In this post, you will learn how to cast on knitting for total beginners (step by step).
The first step for a new knitter is to master casting on.
Whether you are making a dishcloth, a scarf, a sweater, or a pair of socks.
For all knitting projects, no matter if you are using a simple knit stitch or a complicated cable stitch the first step in your pattern will be casting on your stitches.
The Thumb Cast-On Method
There are many different cast on methods, and one of the easiest for beginners to learn is the cast-on thumb method.
Other ways you can cast on are the tail end, the single cast-on, the cable cast-on, the longtail cast-on, the knitted cast-on, etc.
To learn more about the various ways you can cast on, including the knitted cast-on, and cable cast-on, visit this post here – Knitting Cast On Methods.
To see more tutorials like how to purl stitches and how to rib please visit the knitting course here – Knitting Lessons.
You can also see my video guide on basic knitting stitch patterns here.
How To Cast On Knitting – Instructions
This is a variation of the long-tail cast-on method.
The thumb method is the easiest way for beginners (I have a video tutorial you can see in this post for how to do this).
Once you practice and learn how to do this, it is a very quick way of casting on stitches.
This could be seen as the fastest cast-on method out there.
You can see a step-by-step tutorial below.
Learn how to do the thumb cast-on method
You will see a step-by-step tutorial below and a video tutorial.
You can see the video tutorial on my YouTube channel here.
How To Cast On Knitting (The Thumb Method)
- Making A Slipknot
Get your ball or skein, pull out a length of yarn, and make a slipknot, leaving a long tail end of the yarn – this is important, as you need the tail to be able to cast on the stitches, the other end of the yarn (attached to the ball) is the working yarn.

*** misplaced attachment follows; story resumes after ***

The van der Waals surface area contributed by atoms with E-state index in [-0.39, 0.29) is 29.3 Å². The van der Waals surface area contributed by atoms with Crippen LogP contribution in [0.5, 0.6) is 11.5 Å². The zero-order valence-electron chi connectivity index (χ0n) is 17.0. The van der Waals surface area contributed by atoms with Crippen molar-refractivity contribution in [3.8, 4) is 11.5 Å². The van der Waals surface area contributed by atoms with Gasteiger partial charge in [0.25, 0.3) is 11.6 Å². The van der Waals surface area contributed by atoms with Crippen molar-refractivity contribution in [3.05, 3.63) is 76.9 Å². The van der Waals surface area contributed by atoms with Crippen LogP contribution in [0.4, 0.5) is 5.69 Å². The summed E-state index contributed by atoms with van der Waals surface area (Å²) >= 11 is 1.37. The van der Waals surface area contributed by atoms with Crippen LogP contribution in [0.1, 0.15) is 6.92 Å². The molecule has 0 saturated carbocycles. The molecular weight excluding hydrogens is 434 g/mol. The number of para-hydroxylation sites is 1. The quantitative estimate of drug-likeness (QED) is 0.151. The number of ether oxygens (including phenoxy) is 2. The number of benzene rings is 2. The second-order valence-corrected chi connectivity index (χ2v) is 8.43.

If you have a large number of stitches to cast on in your pattern, this tail end will need to be quite long.
Make a slip knot from your strand of yarn (this creates a loop of yarn) and place it on your right-hand needle ready to start.
Hold the right needle in your right hand, with the needle tip facing away from you.
Wrap your thumb around the yarn with your left hand, you will use your right-hand index finger to work the yarn from the ball.
Pass the tip of your needle through the loop on your left thumb, from the back.
- Wrap The Yarn Around Your Thumb
Wrap the yarn that is attached to the ball and bring that around in between your thumb and the knitting needle.
- Use Your Thumb To Slip the Yarn Over The Needle
Use your thumb to slip the loop over the end of the knitting needle, leaving you with a completed cast-on loop.
Tighten up the stitch by gently pulling on both ends of the yarn.
And just like that, you have cast on your first stitch.
- Continue To Do This For The Next Stitch
Continue and repeat step 3 again for the next new stitch.
Keep the tension a little loose while you create the loop, and then you can adjust the tightness once the loop is on the needle.
- Repeat And Cast On However Many Stitches You Need
Repeat the process until you reach the required number of stitches.
This is your cast on edge (as you can see in the photo below – those garter stitch bumps).
The yarn tail will be at one end of that cast-on edge and the working yarn will be used to knit the live stitches on the next row, going in the opposite direction.
Next – Start to knit the first row using the left needle.
More Cast on Methods
You can see more cast-on methods here – Knitting Cast On Methods.
This includes the following…
- How to create a stretchy edge (stretchiness is needed for some projects when you cast on).
- A provisional cast on.
- A tubular cast on.
- Backwards loop cast on.
The easiest way to cast on in knitting is to use the thumb method or the longtail cast-on method.
It’s a quick way to cast on your stitches when you want to start a new project. It has a stretchy edge that is great for most projects including hats, socks, and mittens.
To cast on knitting is to create loops of yarn on your needle which is the start of a project. The first row of loops is known as the ‘cast on’, this is abbreviated in knitting patterns as CO. You can cast on in a few different ways, which can benefit your project – for example, a stretchy cast-on can be used for hats or gloves.
The most popular cast-on method for beginning a knitting project is the Long-Tail Cast-On. This is popular with beginner knitters because it is easy to master and gets loops (stitches) onto your needle pretty quickly.
More Knitting Tutorials
- Knitting cast-on methods
- Cast off knitting methods
- Knitting lessons
- How to cast off knitting for total beginners (step by step)
- How to knit garter stitch
- How to knit the purl stitch (for beginners + a video tutorial)
- How to knit stockinette stitch (for beginners)
- How to read knitting patterns for beginners
- Knitting abbreviations and terms (US and UK)
- How to knit rib stitch patterns (1×1 and 2×2 ribbing)
- The mattress stitch – how to seam knitting